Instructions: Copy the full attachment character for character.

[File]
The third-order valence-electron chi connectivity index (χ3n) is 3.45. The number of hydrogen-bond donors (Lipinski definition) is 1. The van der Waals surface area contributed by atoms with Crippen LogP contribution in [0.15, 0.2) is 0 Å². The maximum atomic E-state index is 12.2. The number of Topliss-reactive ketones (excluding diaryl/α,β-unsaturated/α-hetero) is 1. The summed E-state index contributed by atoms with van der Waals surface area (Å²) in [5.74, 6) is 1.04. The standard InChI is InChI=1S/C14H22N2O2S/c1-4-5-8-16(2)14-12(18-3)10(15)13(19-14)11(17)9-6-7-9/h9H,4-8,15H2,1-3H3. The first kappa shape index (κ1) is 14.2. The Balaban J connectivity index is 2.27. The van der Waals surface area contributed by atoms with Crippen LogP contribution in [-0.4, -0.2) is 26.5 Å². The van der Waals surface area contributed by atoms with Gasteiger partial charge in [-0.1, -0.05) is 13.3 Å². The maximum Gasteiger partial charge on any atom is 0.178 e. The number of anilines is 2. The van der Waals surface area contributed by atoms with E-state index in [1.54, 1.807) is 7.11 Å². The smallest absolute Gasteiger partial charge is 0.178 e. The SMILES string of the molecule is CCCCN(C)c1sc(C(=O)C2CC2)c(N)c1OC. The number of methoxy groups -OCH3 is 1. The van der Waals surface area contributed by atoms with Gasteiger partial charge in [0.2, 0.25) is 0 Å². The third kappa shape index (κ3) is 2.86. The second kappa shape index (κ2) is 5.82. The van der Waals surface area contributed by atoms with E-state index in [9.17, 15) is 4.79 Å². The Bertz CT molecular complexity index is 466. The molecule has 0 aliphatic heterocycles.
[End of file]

The third-order valence-electron chi connectivity index (χ3n) is 3.45. The number of hydrogen-bond donors (Lipinski definition) is 1. The van der Waals surface area contributed by atoms with Crippen LogP contribution in [0.15, 0.2) is 0 Å². The maximum atomic E-state index is 12.2. The number of Topliss-reactive ketones (excluding diaryl/α,β-unsaturated/α-hetero) is 1. The summed E-state index contributed by atoms with van der Waals surface area (Å²) in [5.74, 6) is 1.04. The standard InChI is InChI=1S/C14H22N2O2S/c1-4-5-8-16(2)14-12(18-3)10(15)13(19-14)11(17)9-6-7-9/h9H,4-8,15H2,1-3H3. The first kappa shape index (κ1) is 14.2. The Balaban J connectivity index is 2.27. The van der Waals surface area contributed by atoms with Crippen LogP contribution in [-0.4, -0.2) is 26.5 Å². The van der Waals surface area contributed by atoms with Gasteiger partial charge in [-0.1, -0.05) is 13.3 Å². The maximum Gasteiger partial charge on any atom is 0.178 e. The number of anilines is 2. The van der Waals surface area contributed by atoms with E-state index in [1.54, 1.807) is 7.11 Å². The smallest absolute Gasteiger partial charge is 0.178 e. The SMILES string of the molecule is CCCCN(C)c1sc(C(=O)C2CC2)c(N)c1OC. The number of methoxy groups -OCH3 is 1. The van der Waals surface area contributed by atoms with Gasteiger partial charge in [0.2, 0.25) is 0 Å². The third kappa shape index (κ3) is 2.86. The second kappa shape index (κ2) is 5.82. The van der Waals surface area contributed by atoms with E-state index in [9.17, 15) is 4.79 Å². The Bertz CT molecular complexity index is 466. The molecule has 0 aliphatic heterocycles.